Mitch Gerads was already one of my artist darlings, but he cemented himself as an artist that if I see his name on a book, then dammit, I'm buying it. Sheriff of Babylon is hardcore. The plot, set in Iraq shortly following the fall of Baghdad, revolves around the lives and happening in three different main characters. Christopher a military man training Iraqis in an opening scene that shows you right off the bat that this first issue in an eight-issue miniseries is not messing around.

Chewbacca #1 (Marvel) by Gerry Duggan and Phil Noto:

I had this issue on my short list when I started drafting this about a week or so ago. I felt weird about it, but then noticed I wasn't alone. Gerry Duggan -- you know, the guy who wrote Deadpool for what seems like an eternity -- knocks this story about a Wookiee who can't speak English out of the goddamn park.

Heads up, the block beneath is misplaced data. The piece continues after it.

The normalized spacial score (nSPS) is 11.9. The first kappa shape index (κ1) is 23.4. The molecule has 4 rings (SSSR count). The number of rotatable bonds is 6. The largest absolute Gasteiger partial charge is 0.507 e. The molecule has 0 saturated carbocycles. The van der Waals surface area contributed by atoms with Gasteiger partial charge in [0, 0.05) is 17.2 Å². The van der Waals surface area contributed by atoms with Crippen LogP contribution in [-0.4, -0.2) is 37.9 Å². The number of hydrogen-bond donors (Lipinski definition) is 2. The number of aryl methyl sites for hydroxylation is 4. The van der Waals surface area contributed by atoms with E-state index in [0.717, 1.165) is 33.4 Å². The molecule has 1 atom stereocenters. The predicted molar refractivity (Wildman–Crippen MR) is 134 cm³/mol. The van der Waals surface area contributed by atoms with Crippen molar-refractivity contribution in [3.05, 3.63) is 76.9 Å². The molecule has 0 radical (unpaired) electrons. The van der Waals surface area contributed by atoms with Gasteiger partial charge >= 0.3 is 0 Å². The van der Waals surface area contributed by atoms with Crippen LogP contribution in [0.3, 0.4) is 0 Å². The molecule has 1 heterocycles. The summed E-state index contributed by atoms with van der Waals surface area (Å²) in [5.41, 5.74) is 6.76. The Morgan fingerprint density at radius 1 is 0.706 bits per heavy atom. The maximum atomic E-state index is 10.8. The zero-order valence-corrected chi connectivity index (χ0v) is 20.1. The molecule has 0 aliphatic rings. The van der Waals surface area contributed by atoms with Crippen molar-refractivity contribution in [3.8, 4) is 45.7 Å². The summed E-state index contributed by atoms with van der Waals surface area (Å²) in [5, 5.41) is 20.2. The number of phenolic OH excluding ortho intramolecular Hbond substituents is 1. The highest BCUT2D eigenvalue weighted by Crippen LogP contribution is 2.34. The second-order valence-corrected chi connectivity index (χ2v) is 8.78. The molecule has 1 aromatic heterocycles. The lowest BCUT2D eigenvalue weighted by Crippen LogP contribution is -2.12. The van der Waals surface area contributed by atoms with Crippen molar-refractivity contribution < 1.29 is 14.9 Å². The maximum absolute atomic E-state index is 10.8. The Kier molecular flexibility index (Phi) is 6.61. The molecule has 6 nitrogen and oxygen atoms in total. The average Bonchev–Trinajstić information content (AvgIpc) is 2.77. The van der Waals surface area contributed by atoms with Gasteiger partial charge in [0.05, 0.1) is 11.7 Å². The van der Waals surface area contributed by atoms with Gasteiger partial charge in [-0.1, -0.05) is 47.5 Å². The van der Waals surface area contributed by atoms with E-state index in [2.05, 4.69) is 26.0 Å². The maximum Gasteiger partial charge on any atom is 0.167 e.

How does this story work so well? Well, let me tell you. Chewbacca has always been the hairy loud bridesmaid and never the bride. He guides a young hero in this miniseries and shows that even he can be smart, witty and resourceful when the pressure is on. While Duggan does a solid of showing us a side of Chewie that we've never seen before -- you know, a personality -- the real star is Noto. 

My god, this guy should illustrate everything on one whole page. It's beautiful art paired with an interesting story that offers a new take on an old favorite. If Marvel did anything right this year, it was it's extremely high quality Star Wars character-focused miniseries. 

The Wicked + The Divine #13 (Image) by  Kieron Gillen, Tula Lotay and Jamie McKelvie:

I admittedly have never been able to sink my teeth into this series as consistently as I have wanted, but No. 13 was the issue that made my jaw hit the page. This is a hell of a heavy issue. 

The line between real world and plot is gone in this issue. The main character is outside of the "good ole boys" club looking in as creativity from the female's perspective continues to be drowned out. From the body language to facial expressions to full page conceptual illustrations,   I am now the ringleader of Tula Lotay's FanBoy club.